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JÁNOS KÁRPÁTI

Hemiola Phenomenon in the Mediterranean Area

 

In the North-African Arab and Berber folk music – as proved by Bartók’s Algerian and my Moroccan collection – the hemiola rhythm plays an important role. There are similar results in Spanish, Greek and Turkish folk music research. Although hemiola is present in the European Renaissance and Early- Baroque art music too, as typical examples can be quoted from Josquin to Monteverdi. Its acceptable explanation is that the „one and a half” ratio of the ancient Greek rhythmic theory, realized in the additive cumulation of 2 and 3 units, could be naturally rooted in both folk and composed musical praxis. The rhythmic course
„perturbed” by hemiola has been a favourite tool in the music of later eras, and in the 20th century it became starting point for György Ligeti in his polyrhythmic Etudes for Piano.

 

János Kárpáti (born 1932, Budapest), Hungarian musicologist, retired professor and head librarian of the Liszt Academy of Music, Budapest. He studied at the same institution with Kodály, Szabolcsi and Bartha, took his PhD in 1968 and DSc in 1995. His main research fields in musicology include Bartók analysis and Japanese traditional music. He cooperated with various international projects, between 1980–1986 he was vice president of the International Association of Music Libraries, between 1998–2007 president of the Hungarian Musicological Society. He lectured at several universities in the USA, Canada, Japan, South Korea, France, Italy. He was decorated by the Erkel Prize (1971), the Grand Prize of Hungarian Creative Artists (1991), the Award for Excellence of the American Liszt Society (1996) and the Széchenyi Prize (2005). Main publications: Bartók’s String Quartets (1967, 1975); Bartók’s Chamber Music (1976, USA: 1994, Japan: 1998); Music of the East (1981, 1998); Dance in front of the Heavenly Rock Cave: Music and Myth in the Japanese Ritual Tradition (1998); Bartók Analysis (2003).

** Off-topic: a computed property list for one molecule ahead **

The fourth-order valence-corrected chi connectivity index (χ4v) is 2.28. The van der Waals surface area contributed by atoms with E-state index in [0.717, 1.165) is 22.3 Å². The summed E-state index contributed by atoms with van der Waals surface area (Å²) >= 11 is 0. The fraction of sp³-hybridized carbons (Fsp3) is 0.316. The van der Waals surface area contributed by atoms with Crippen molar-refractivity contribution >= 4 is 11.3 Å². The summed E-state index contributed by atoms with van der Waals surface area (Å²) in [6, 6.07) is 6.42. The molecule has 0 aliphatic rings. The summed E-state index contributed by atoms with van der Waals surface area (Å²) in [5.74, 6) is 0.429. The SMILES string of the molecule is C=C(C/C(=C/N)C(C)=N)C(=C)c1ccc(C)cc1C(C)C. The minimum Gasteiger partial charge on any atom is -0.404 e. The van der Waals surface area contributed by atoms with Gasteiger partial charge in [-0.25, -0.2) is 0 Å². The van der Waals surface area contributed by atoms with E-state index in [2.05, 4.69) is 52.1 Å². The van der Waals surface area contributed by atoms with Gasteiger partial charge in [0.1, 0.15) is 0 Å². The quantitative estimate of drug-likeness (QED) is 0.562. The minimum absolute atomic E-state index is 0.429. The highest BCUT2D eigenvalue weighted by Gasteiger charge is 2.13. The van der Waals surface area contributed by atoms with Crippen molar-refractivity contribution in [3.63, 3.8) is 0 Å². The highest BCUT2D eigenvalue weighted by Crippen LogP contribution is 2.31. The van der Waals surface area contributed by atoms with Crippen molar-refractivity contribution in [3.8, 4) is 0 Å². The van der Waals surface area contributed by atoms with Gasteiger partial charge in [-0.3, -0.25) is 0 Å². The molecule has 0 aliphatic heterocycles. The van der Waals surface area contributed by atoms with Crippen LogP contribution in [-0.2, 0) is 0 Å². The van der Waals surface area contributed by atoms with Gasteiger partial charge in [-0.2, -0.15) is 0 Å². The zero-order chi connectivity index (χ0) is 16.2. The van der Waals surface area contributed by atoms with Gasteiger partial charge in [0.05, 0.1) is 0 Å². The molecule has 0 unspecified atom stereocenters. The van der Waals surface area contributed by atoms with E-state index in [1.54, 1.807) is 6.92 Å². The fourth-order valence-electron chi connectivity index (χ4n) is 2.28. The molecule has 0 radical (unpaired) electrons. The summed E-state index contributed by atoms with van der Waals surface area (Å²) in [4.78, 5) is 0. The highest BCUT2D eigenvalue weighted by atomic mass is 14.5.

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PÁL RICHTER

Exoticism and Depression – Interpretations and Misinterpretations in Connection with the Style Hongrois

 

The book The Style Hongrois in the Music of Western Europe by Jonathan Bellman was published 17 years ago. It is about the nature, origin, and use of the style hongrois in the 18th-and 19th century music of Western Europe. Bellman’s work is the only, and the first sustained study on this topic, and is well-known, often cited in the literature, first of all in the English language literature. But Hungarian musicologists have not declared their opinions yet. They have written reviews neither in English, nor in Hungarian. Partly to remedy this omission, and partly connecting to the anniversaries of Joseph Haydn, Ferenc Erkel, and Franz Liszt, it pays to confront Bellman’s arguments and data with the arguments of Hungarian scholars (ethnomusicologists and music historians), and with the facts of Hungarian history, and of different sources from the 18th-19th centuries. The research accomplishments of the last 10-15 years make it necessary to open new pages in the discourse of style hongrois.

 

Pál Richter was born in Budapest (1963), graduated from the Liszt University of Music as a musicologist in 1995, and obtained his PhD degree in 2004. His special field of research is the 17th century music of Hungary, and he conducted his PhD research into the same subject. Other main fields of his interest are Hungarian folk music, classical and 19th century music theory and multimedia in music education. Since 1990 he has been involved in the computerized cataloguing of the folk music collection of the Institute for Musicology of the Hungarian Academy of Sciences and has participated in ethnographic field research, too. In 2005 he was appointed the head of the Folk Music Archives of the institute. He regularly reads papers at conferences abroad, publishes articles and studies and teaches music theory and the study of musical forms at the Liszt University of Music in Budapest, where since 2007 he has been the head of the new Folk Music Department.

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LÁSZLÓ VIKÁRIUS

On a Bartókian Joke